NetSpectre sounds like it could be Spectre on steroids.
Then again, it sounds like it could be more like a lab mutation of probably the most serious design flaw in CPUs (central processing units) or computer chips in a generation—interesting, but not much of a threat in the real world. At least not yet.
A paper published last week by a team of researchers from the Graz University of Technology in Austria on an attack they called NetSpectre certainly sounds like a (potentially) major problem. It doesn’t require a hack to launch an attack.
They called it a “paradigm shift,” noting that previously a Spectre attack required “some form of local code execution on the target system.”
The researchers—including Daniel Gruss, credited as one of the original discoverers of the related Meltdown flaw—said they had demonstrated that attackers could remotely read the memory of a victim system without needing to run any of their own code on that system. Which would make all those billions of previously “safe” devices no longer safe.
The flaw “expos[es] a much wider range and larger number of devices to Spectre attacks. Spectre attacks now must also be considered on devices which do not run any potentially attacker-controlled code at all,” they wrote.
The various Spectre variants all have several fundamentals in common: They take advantage of “speculative execution,” in which a processor receiving a conditional branch instruction doesn’t wait for the full instruction from main memory, but “guesses” which branch it will most likely be instructed to take, and then executes it. This design was a response to the continued consumer demand for faster processing speed.
If the processor takes the wrong branch, it simply discards the results. But this leaves what the researchers called “microarchitectural side effects” in the cache that can allow attackers to harvest sensitive data.
The good news—and at the moment it is quite good indeed—is that a NetSpectre attack’s exfiltration speeds are slow—very slow. Slow enough that so far, NetSpectre is, as several experts have said, more of a theoretical than an actual threat.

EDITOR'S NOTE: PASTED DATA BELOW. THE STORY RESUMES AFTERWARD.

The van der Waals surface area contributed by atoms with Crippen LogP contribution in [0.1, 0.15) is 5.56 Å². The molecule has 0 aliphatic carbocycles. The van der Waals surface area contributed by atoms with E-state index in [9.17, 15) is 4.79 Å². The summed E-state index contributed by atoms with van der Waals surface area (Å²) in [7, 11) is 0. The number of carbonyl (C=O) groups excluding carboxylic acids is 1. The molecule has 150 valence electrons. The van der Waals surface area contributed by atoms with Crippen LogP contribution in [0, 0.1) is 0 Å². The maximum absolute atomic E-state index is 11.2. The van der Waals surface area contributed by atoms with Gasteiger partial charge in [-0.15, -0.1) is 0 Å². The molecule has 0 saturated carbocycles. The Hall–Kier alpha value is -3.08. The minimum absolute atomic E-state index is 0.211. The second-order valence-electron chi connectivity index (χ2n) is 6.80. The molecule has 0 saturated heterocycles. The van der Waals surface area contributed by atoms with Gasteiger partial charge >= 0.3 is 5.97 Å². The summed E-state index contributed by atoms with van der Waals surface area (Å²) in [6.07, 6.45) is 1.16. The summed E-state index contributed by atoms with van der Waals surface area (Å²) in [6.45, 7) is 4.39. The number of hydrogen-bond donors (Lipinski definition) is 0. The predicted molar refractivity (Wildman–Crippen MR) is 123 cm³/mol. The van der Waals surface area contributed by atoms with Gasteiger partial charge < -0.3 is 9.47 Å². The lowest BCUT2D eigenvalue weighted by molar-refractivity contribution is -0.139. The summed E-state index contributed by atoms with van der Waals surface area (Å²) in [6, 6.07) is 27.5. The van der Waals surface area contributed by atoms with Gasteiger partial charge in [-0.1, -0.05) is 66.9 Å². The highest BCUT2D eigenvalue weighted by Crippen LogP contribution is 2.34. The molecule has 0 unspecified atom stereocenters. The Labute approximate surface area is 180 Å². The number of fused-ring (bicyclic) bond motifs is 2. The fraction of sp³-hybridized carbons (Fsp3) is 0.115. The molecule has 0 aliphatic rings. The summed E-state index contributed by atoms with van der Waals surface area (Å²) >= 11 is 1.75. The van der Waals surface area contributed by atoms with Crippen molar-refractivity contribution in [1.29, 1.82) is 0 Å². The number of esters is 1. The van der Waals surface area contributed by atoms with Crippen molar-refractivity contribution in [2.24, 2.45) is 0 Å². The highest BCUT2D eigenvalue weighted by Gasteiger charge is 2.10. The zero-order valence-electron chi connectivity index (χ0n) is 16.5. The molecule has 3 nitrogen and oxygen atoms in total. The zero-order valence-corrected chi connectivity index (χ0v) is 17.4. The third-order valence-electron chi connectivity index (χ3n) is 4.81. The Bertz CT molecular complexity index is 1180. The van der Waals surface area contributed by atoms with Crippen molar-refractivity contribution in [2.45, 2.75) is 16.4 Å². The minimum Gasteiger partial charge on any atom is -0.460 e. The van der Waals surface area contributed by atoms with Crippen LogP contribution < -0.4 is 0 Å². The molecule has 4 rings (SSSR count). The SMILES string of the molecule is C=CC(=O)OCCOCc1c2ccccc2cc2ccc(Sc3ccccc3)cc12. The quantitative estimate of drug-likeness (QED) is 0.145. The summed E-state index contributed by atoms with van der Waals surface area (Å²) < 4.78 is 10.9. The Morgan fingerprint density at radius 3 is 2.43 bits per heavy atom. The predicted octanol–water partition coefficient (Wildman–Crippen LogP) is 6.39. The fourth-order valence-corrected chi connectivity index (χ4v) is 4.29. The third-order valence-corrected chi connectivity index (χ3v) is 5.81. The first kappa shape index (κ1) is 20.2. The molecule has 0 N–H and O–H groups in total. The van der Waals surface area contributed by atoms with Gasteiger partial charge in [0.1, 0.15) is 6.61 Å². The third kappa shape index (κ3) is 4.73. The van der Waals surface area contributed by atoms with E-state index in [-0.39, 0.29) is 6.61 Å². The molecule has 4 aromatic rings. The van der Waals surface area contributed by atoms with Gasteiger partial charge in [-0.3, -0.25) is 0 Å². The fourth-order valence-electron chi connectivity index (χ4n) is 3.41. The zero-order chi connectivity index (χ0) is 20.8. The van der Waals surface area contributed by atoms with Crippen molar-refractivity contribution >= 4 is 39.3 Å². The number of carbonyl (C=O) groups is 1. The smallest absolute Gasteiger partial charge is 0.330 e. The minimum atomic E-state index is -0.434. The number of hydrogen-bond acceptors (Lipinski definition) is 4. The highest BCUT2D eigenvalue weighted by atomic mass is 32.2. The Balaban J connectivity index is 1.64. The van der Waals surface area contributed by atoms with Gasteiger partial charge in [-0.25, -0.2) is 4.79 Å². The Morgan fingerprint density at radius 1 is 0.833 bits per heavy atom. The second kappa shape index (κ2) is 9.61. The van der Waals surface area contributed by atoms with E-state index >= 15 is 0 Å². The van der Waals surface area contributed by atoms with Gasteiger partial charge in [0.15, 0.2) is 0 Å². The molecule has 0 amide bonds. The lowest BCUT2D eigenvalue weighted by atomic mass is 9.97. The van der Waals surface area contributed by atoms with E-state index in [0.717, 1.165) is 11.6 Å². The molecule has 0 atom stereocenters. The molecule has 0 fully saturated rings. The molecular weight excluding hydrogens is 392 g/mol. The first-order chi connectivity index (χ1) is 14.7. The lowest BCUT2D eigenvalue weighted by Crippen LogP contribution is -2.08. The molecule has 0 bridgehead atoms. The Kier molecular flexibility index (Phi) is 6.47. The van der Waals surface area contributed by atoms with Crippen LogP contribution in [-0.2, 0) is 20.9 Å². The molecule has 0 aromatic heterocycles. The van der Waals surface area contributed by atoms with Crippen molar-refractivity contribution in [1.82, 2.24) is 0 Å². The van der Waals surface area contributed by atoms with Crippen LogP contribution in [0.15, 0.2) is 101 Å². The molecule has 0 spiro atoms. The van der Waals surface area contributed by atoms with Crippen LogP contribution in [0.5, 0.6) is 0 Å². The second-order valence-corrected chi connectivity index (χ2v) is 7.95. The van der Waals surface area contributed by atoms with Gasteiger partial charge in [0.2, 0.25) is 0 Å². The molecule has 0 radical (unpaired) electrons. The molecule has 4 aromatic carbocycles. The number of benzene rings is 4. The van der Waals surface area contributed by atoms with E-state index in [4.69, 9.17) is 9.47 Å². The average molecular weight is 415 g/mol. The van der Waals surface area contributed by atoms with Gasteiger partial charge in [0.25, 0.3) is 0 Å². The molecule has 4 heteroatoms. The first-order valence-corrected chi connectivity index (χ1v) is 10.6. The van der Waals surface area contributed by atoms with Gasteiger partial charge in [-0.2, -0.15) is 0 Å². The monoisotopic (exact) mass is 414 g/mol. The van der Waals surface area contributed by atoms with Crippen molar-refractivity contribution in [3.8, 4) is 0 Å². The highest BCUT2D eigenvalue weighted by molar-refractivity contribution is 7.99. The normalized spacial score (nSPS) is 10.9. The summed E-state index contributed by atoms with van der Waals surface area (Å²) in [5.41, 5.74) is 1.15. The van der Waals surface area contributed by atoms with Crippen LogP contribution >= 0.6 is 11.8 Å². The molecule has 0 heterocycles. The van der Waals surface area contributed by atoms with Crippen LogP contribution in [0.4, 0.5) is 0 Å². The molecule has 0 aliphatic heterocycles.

The researchers reported speeds of 15 bits per hour for attacks via a network connection that targeted data in the CPU’s cache.
They were able to push that to as much as 60 bits/hour with a NetSpectre variation that targeted data processed via a CPU’s AVX2 module, specific to Intel CPUs.
But that is still too slow to make it a clear and present danger to the masses.
As Ars Technica put it, “These data rates are far too slow to extract any significant amount of data; even the fastest side channel (AVX2 over the local network) would take about 15 years to read 1MB of data.
“They might, however, be sufficient for highly targeted data extraction; a few hundred bits of an encryption key, for example.”
Jonathan Knudsen, applications engineer at Synopsys, called it “interesting from a theoretical point of view, but not frightening for now. The exfiltration speed of 15 bits per hour is, for the most part, simply too slow for practical attacks.”
James Croall, director of product marketing at Synopsys, agreed. “I would expect that exploiting human security flaws is more practical,” he said, but added that “the innovation in these attacks is staggering.”
And Knudsen said NetSpectre illustrates three important points: